dc.description.transcriptionDar al Gani 476, also known as "Lucky 13", is a basaltic shergottite found in the Libyan Sahara desert, the first Martian meteorite recovered from a hot desert environment. The brown, loaf-shaped mass measuring ~15 × 10 cm and weighing 2,015 g was analyzed and classified at Germany's Max-Planck-Institut für Chemie in Mainz. This is very appropriate since this institute also developed the APXS instrument used during the Mars Pathfinder Mission aboard the Sojourner Rover to analyze surface rock compositions. Three separate basaltic shergottites designated DaG 489, DaG 670, and DaG 735 weighing 2,146 g, 1,619 g, and 588 g respectively were recovered in the same area. Petrographic and mineralogical features and noble gas abundances are indistinguishable from those of DaG 476 and all four meteorites are likely paired. After thousands of years of desert exposure (85 +/-50 k.y.), DaG 476 has completely lost its fusion crust and developed cracks and veins that are filled with carbonate and other terrestrial weathering products. DaG 735 has experienced less weathering and has no carbonate-filled veins. The Martian shergottite group was divided into two distinct subgroups: 1. A basalt subgroup comprising those meteorites with a volcanic origin derived from a fractionated magma and consisting primarily of the clinopyroxenes pigeonite and augite, in addition to having a high abundance of feldspathic glass. 2. ?A lherzolite subgroup comprising those meteorites with a plutonic origin and a cumulate texture that were derived from the original magma, consisting primarily of olivine, chromite, and orthopyroxene. DaG 476 contains an unusually high abundance of olivine (15-17 vol%) in the form of xenocrysts embedded in a fine-grained groundmass composed mostly of Ca-poor pigeonite and feldspathic glass with minor Ca-rich augite. Chromite grains and other minor phases are present. The olivine xenocrysts in this meteorite show close mineralogical, petrological, and trace element similarities to lithology A of the basaltic shergottite EETA79001, and has experienced similar cooling rates. The REE pattern and Sm-Nd systematics of DaG 476 imply that a close relationship once existed with the basaltic shergottite QUE94201, as well as to Nakhla and Chassigny. Conversely, the bulk chemistry of DaG 476 is very similar to that of the herzolitic shergottites. The conditions under which DaG 476 crystallized were more reducing than those of other basaltic shergottites, and it is the most magnesian member of the basalt subgroup. Overall, its mineralogy and bulk chemistry indicate it is a distinct shergottite intermediate between the basaltic and lherzolitic subgroups. Comparisons with Viking inert gas measurements as well as results from chemical, mineralogical, petrographic, and oxygen isotopic studies clearly identify DaG 476 as Martian. Combining the 21Ne-based CRE age of ~1.17 my. and the calculated terrestrial age of -85 k.y., a Mars ejection age of ~1.35 my. ago is derived. This represents a unique ejection event from that of other members of either the basaltic or herzolitic subgroups (~2.8 and ~3.8 m.y. ago respectively). However, it is close to that of the basaltic shergottite EETA79001 which has a CRE age and terrestrial age consistent with its ejection close to the time of DaG 476. Based on cosmogenic Ne isotopic ratios it is estimated that the preatmospheric radius of DaG 476 was only ~20 cm. DaG 476 has a crystallization age of 800 my., and the cooling rates are consistent with a burial depth during crystallization of less than 1 m. The texture of olivine xenocrysts and pyroxene crystals are indicative of flow alignment within an extruded lava flow near the surface. Shock features in the meteorite include twinning of clinopyroxene, mosaicism of olivine, and plagioclase converted to feldspathic glass, as well as abundant impact melt pockets. The above specimen is a 0.7 g partial slice in which dark olivine xenocrysts are seen throughout the greenish pyroxene matrix. 1. A basalt subgroup comprising those meteorites with a volcanic origin derived from a fractionated magma and consisting primarily of the clinopyroxenes pigeonite and augite, in addition to having a high abundance of feldspathic glass. 2.? A basalt subgroup comprising those meteorites with a plutonic origin and a cumulate texture that were derived from the original magma, consisting primarily of large olivine and chromite crystals, and estatitic pyroxene. They also contain magnesium-rich pigeonite, augite, merrilite, and ilmenite. DaG 476 contains an unusually high abundance of olivine (-20 vol%) in the form of phenocrysts embedded in a fine-grained groundmass composed mostly of Ca-poor pigeonite and feldspathic glass with minor Ca-rich augite. Micron-sized chromite grains and other minor phases are present within the olivine, giving it a speckled appearance. The olivine phenocrysts in this meteorite show close mineralogical, petrological, and trace element similarities to the lherzolitic shergottites, and in particular to EETA79001 lithology A. While the bulk chemistry of DaG 476 is closer to that of the Iherzolitic shergottites, the REE pattern and Sm-Nd systematics imply that a close relationship once existed with the basaltic shergottite QUE94201, as well as to Nakhla and Chassigny. The conditions under which DaG 476 crystallized were more reducing than those of other basaltic shergottites, and it is the most magnesian member of the basalt subgroup. Overall, its mineralogy and bulk chemistry indicate that it is a distinct shergottite intermediate between the basaltic and Iherzolitic subgroups. DaG 476 has a young crystallization age of ~474 my. (Sm-Nd), with cooling rates that are consistent with a burial depth during crystallization of less than 1 m. It is thought to have formed through a high-degree of partial melting of a herzolite-like source material, followed by segregation of a melt containing unmelted phases of olivine phenocrysts and pyroxene crystals are indicative of flow alignment within an extruded lava flow near the surface. High shock features including twinning of clinopyroxene, mosaicism of olivine, and plagioclase converted to feldspathic glass, as well as abundant impact melt pockets, correspond to a shock stage of at least Comparisons with Viking inert gas measurements as well as results from chemical, mineralogical, petrographic, and oxygen isotopic studies clearly identify DaG 476 as Martian. Combining the 21Ne-based CRE age of ~1.17 (=0.09) my. and the calculated terrestrial age of -85 k.y., a Mars ejection age of ~1.35 m.y. ago is derived. Exposure ages of all members of both the basaltic and herzolitic subgroups represent only a few ejection events from Mars; shergottites correspond to ejections at ~1.5, ~2.8, and ~20 m.., and Iherzolites at ~3.8 m.. As a result of the uncertain terrestrial age for the basaltic shergottite EETA79001, which has a CRE age of -0.6 my., its ejection age may either be similar to that of DaG 476, or represent a unique ejection event. Based on cosmogenic Ne isotopic ratios, it is estimated that the preatmospheric diameter of DaG 476 was only ~40 cm. The above specimen is a 0.7 g partial slice in which dark olivine phenocrysts are seen throughout the greenish pyroxene matrix. The photo below shows the in situ mass of DaG 476 as it was found in the desert.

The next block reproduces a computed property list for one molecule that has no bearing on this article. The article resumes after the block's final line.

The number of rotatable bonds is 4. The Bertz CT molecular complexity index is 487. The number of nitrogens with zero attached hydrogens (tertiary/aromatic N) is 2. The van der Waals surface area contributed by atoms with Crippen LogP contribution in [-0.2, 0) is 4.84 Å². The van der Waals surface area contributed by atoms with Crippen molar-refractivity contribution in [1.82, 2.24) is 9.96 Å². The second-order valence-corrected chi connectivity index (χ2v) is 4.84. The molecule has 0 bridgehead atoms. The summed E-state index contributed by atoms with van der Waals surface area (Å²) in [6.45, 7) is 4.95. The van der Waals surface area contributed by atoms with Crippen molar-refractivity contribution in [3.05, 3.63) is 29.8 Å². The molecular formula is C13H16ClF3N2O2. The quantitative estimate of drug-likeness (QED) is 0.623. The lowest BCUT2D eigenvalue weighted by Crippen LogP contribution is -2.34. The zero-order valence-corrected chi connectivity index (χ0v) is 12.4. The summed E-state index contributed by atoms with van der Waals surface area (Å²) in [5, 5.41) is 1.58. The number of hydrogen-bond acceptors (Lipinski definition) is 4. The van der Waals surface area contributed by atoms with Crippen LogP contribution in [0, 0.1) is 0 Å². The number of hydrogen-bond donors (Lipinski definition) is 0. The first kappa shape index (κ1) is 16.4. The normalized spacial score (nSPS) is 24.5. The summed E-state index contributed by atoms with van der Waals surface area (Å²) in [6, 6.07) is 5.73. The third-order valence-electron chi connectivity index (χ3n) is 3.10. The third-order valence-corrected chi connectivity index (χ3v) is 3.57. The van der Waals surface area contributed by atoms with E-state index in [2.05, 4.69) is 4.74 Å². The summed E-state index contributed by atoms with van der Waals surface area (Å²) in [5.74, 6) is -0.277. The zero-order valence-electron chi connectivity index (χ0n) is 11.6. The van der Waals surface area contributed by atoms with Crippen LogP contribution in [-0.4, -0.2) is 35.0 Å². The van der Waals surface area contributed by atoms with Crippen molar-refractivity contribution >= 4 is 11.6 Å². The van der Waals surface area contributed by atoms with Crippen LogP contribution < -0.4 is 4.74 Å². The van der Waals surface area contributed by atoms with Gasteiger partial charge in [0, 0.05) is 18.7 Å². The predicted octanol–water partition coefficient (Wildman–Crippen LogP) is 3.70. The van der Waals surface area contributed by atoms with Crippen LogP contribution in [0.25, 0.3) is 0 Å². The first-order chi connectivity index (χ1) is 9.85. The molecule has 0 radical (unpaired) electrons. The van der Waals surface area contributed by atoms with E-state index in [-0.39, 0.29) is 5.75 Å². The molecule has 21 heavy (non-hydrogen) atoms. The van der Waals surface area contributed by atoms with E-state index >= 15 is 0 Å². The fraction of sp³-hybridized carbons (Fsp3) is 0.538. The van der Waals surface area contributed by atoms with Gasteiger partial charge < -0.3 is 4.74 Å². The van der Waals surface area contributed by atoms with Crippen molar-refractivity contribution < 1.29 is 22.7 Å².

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  • Records of the Monnig Meteorite Gallery [2247]
    The files are arranged alphabetically, usually according to the location of discovery of the meteorite. The files contain correspondence and research material on the meteorites in the collection.